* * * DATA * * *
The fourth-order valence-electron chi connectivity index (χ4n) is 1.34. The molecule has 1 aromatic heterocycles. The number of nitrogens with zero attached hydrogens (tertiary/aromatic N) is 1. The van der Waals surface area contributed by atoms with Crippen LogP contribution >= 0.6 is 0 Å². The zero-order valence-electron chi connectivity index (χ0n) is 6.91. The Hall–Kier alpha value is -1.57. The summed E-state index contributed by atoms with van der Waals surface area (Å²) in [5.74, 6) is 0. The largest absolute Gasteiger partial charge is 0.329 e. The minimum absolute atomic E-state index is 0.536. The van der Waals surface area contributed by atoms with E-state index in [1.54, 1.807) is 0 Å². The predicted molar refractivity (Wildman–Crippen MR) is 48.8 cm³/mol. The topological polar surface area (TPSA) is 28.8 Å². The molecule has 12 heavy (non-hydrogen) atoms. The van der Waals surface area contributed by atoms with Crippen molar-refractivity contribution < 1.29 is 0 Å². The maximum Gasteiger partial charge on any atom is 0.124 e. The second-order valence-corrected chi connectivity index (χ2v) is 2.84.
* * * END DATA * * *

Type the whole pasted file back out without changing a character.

The fourth-order valence-electron chi connectivity index (χ4n) is 1.34. The molecule has 1 aromatic heterocycles. The number of nitrogens with zero attached hydrogens (tertiary/aromatic N) is 1. The van der Waals surface area contributed by atoms with Crippen LogP contribution >= 0.6 is 0 Å². The zero-order valence-electron chi connectivity index (χ0n) is 6.91. The Hall–Kier alpha value is -1.57. The summed E-state index contributed by atoms with van der Waals surface area (Å²) in [5.74, 6) is 0. The largest absolute Gasteiger partial charge is 0.329 e. The minimum absolute atomic E-state index is 0.536. The van der Waals surface area contributed by atoms with E-state index in [1.54, 1.807) is 0 Å². The predicted molar refractivity (Wildman–Crippen MR) is 48.8 cm³/mol. The topological polar surface area (TPSA) is 28.8 Å². The molecule has 12 heavy (non-hydrogen) atoms. The van der Waals surface area contributed by atoms with Crippen molar-refractivity contribution < 1.29 is 0 Å². The maximum Gasteiger partial charge on any atom is 0.124 e. The second-order valence-corrected chi connectivity index (χ2v) is 2.84.